ICONS OF CONSTRUCTION
HARVEY PETERSON: BUILDING A CULTURE OF SAFETY
There is a tendency in the most industries, and certainly construction, to focus strictly on the new and novel for the sake of innovation. As every company looks to improve their processes and gain a competitive edge, it’s easy to see why. Certainly CG Schmidt is no exception; much of the news from our company has focused on new and innovative approaches to technology, sustainability, delivery methods, and safety. Yet every now and then, we must pause and reflect on the innovators of yesterday; the forward-thinking men and women who not only built buildings, but helped build the foundation of the industry itself. As we approach the final month of 2020, marking CG Schmidt’s 100th year of business, we want to reflect on one such pioneer who helped put CG Schmidt at the forefront of safety leadership and innovation for more than forty years, setting a standard that we carry on to this day: the late, great Harvey Peterson.
Harvey L. Peterson was born on July 24, 1916 in Camp Douglas, Wisconsin. At the age of 18, he joined what was then known as Charles Schmidt and Sons Construction as a carpenter, earning a whopping 50 cents an hour, eventually reaching the rank of journeyman. When the United States entered World War II, Harvey put his construction and carpentry skills to use for Uncle Sam, serving in the United States Naval Construction Battalions, better known as the Navy Seabees, stationed in the Northern Mariana Islands and eventually earning the rank of chief petty officer.
Harvey Peterson (top left) poses with other members of the Associated General Contractors Safety Council after adoption of a national set of safety standards (c. 1960s).
Following the war, Harvey rejoined the firm (now incorporated as CG Schmidt, Inc.) as a field superintendent in 1950. Almost immediately in his role, Harvey championed a number of the firm’s safety innovations, including adopting a formal safety policy based on the Wisconsin Industrial Code for Construction, widely considered to be one of the best and most stringent in the nation at the time, as well as the Corporation of Engineering Regulations. Under Harvey’s leadership, CG Schmidt began holding monthly safety meetings and weekly Craftsmen meetings for Superintendents, a practice CG Schmidt continues to this day with Safety Stand Downs and Toolbox Talks. The most notable contribution perhaps came in 1960, when CG Schmidt became the first company in the City of Milwaukee to make hard hats mandatory for all field personnel, a practice that many now take for granted.
In 1952 Harvey took his passion for workplace safety to the national level, becoming a member of the National Association of Contractors (what would later become the AGC) Safety Committee, a position he would hold for the next 26 years. Harvey’s service for the NAC kept him in the national spotlight and in 1963, he partnered with the Assistant Secretary of Labor in Washington D.C. to help craft pivotal language for what would become OSHA, continuing to play a key role in its inception in 1969.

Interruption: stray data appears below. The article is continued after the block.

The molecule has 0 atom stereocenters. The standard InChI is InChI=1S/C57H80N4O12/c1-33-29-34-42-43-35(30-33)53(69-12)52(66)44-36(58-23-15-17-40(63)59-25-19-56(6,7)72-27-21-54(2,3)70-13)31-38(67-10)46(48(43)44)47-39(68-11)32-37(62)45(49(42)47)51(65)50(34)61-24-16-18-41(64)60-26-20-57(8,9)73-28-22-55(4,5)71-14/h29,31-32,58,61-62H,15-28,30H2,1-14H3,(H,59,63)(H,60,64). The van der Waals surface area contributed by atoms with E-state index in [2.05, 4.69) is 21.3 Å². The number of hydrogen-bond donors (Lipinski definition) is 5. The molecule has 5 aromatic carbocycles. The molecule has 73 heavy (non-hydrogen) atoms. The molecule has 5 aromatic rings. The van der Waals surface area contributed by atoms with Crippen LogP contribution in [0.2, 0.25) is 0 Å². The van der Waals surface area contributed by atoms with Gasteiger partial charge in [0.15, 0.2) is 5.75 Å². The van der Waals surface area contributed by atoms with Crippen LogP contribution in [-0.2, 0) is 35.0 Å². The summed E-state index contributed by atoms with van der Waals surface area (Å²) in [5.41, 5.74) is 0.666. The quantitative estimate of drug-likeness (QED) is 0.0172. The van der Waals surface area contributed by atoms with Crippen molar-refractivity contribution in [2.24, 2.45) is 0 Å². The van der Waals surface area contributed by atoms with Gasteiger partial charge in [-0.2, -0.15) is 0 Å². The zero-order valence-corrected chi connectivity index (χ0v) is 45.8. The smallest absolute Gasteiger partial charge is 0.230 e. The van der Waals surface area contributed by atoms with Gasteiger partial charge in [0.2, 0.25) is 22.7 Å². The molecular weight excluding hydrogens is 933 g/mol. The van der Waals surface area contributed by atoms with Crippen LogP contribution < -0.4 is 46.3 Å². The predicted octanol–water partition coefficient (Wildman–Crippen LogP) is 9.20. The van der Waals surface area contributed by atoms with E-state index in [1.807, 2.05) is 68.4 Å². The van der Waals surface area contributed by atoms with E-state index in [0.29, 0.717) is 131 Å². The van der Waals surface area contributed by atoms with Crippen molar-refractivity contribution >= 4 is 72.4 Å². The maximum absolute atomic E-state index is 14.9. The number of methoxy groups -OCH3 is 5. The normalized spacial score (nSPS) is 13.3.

But even while Harvey helped shape the national industry’s approach to safety, he never stopped advocating for it in his own backyard. In 1968 Harvey became a founding member of the Milwaukee Construction Industry Safety Council, a body for which he served as Chairperson for 15 years and even helped coin their motto, “Safety doesn’t cost, it pays.” Never one to settle, Harvey went on to author various articles on safety and health, including chapters of the ACG of America’s Accident Prevention Manual, long considered to be the definitive text on the construction safety and health.
In the article, “Responsibility for Safety Outlined, Who Is Responsible”, Harvey’s words ring true today:
“Safety is the responsibility of everyone because everyone has a stake in safety. In plain language, every person, regardless of position or standing, has something to gain or lose by his or her attitude toward safety. It is an investment so to speak. There is no room in the industry for anyone who says, ‘what do you want, production or safety?’ There is no choice, you can’t have one without the other.”
CG Schmidt recognizes safety excellence with the Harvey Peterson Safety Award at our annual safety banquet.
Although Harvey retired from CG Schmidt in 1979 and passed in 1999, his influence could be felt long after, continuing even to this day. In recognition of Harvey’s work with the local safety council and with OSHA, the AGC of Greater Milwaukee’s board created an award for “Safety Person of the Year,” an award which Harvey was the first recipient and one which would eventually come to bear his name. Today, the Harvey Peterson Safety Award is awarded to an individual with an “unyielding commitment to construction safety”.
And at CG Schmidt, Harvey’s philosophy towards safety continues to guide the company. Just as CG Schmidt was the first local contractor to require hard hats, CG Schmidt made the move to become the first local contractor to require new era chinstrap-secured hardhats both for our own personnel, as well as subcontractors. Adoption of SafeStart training for all employees promotes health and safety in the field, in the office and even at home, training personnel to make safety a conscious decision. Innovative approaches to safety training utilizing 3D and virtual technology have garnered national attention and widespread adoption of new harness technology and Kevlar cut-resistant gloves are tangible demonstrations of an embedded culture of safety within a firm. A culture we can thank Mr. Harvey Peterson for helping to instill.
Harvey’s culture of safety is present throughout CG Schmidt, in both visible and invisible ways.